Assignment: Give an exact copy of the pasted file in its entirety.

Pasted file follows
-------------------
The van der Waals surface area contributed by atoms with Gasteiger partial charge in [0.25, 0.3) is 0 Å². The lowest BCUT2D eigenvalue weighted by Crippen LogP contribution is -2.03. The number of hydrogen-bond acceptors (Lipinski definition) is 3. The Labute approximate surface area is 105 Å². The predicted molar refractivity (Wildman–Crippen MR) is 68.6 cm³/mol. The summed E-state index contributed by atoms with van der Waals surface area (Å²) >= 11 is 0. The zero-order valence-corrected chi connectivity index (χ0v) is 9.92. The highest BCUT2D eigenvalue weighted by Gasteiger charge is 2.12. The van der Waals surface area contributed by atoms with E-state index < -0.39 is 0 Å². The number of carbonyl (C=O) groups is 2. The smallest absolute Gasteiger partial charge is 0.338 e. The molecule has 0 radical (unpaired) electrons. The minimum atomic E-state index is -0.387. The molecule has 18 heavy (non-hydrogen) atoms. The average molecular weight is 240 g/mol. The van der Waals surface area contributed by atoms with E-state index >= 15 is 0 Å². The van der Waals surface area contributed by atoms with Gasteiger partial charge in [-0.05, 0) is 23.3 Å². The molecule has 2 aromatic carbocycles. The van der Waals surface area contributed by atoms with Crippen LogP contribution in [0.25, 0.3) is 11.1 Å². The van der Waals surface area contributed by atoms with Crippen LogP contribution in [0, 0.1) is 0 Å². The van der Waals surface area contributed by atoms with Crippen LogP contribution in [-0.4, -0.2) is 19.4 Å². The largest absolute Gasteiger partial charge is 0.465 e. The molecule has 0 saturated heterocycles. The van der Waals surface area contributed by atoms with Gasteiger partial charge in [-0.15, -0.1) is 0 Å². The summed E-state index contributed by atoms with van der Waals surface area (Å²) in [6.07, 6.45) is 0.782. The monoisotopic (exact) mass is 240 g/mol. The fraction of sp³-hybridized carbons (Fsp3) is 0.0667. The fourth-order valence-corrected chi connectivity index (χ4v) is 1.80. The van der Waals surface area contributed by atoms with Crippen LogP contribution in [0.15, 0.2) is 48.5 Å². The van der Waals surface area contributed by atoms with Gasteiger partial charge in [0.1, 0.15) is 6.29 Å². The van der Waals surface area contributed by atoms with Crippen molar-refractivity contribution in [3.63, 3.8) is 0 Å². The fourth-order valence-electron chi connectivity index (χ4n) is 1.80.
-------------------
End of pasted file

The van der Waals surface area contributed by atoms with Gasteiger partial charge in [0.25, 0.3) is 0 Å². The lowest BCUT2D eigenvalue weighted by Crippen LogP contribution is -2.03. The number of hydrogen-bond acceptors (Lipinski definition) is 3. The Labute approximate surface area is 105 Å². The predicted molar refractivity (Wildman–Crippen MR) is 68.6 cm³/mol. The summed E-state index contributed by atoms with van der Waals surface area (Å²) >= 11 is 0. The zero-order valence-corrected chi connectivity index (χ0v) is 9.92. The highest BCUT2D eigenvalue weighted by Gasteiger charge is 2.12. The van der Waals surface area contributed by atoms with E-state index < -0.39 is 0 Å². The number of carbonyl (C=O) groups is 2. The smallest absolute Gasteiger partial charge is 0.338 e. The molecule has 0 radical (unpaired) electrons. The minimum atomic E-state index is -0.387. The molecule has 18 heavy (non-hydrogen) atoms. The average molecular weight is 240 g/mol. The van der Waals surface area contributed by atoms with E-state index >= 15 is 0 Å². The van der Waals surface area contributed by atoms with Gasteiger partial charge in [-0.05, 0) is 23.3 Å². The molecule has 2 aromatic carbocycles. The van der Waals surface area contributed by atoms with Crippen LogP contribution in [0.25, 0.3) is 11.1 Å². The van der Waals surface area contributed by atoms with Crippen LogP contribution in [0, 0.1) is 0 Å². The van der Waals surface area contributed by atoms with Crippen LogP contribution in [-0.4, -0.2) is 19.4 Å². The largest absolute Gasteiger partial charge is 0.465 e. The molecule has 0 saturated heterocycles. The van der Waals surface area contributed by atoms with Gasteiger partial charge in [-0.15, -0.1) is 0 Å². The summed E-state index contributed by atoms with van der Waals surface area (Å²) in [6.07, 6.45) is 0.782. The monoisotopic (exact) mass is 240 g/mol. The fraction of sp³-hybridized carbons (Fsp3) is 0.0667. The fourth-order valence-corrected chi connectivity index (χ4v) is 1.80. The van der Waals surface area contributed by atoms with Crippen LogP contribution in [0.15, 0.2) is 48.5 Å². The van der Waals surface area contributed by atoms with Gasteiger partial charge in [0.1, 0.15) is 6.29 Å². The van der Waals surface area contributed by atoms with Crippen molar-refractivity contribution in [3.63, 3.8) is 0 Å². The fourth-order valence-electron chi connectivity index (χ4n) is 1.80.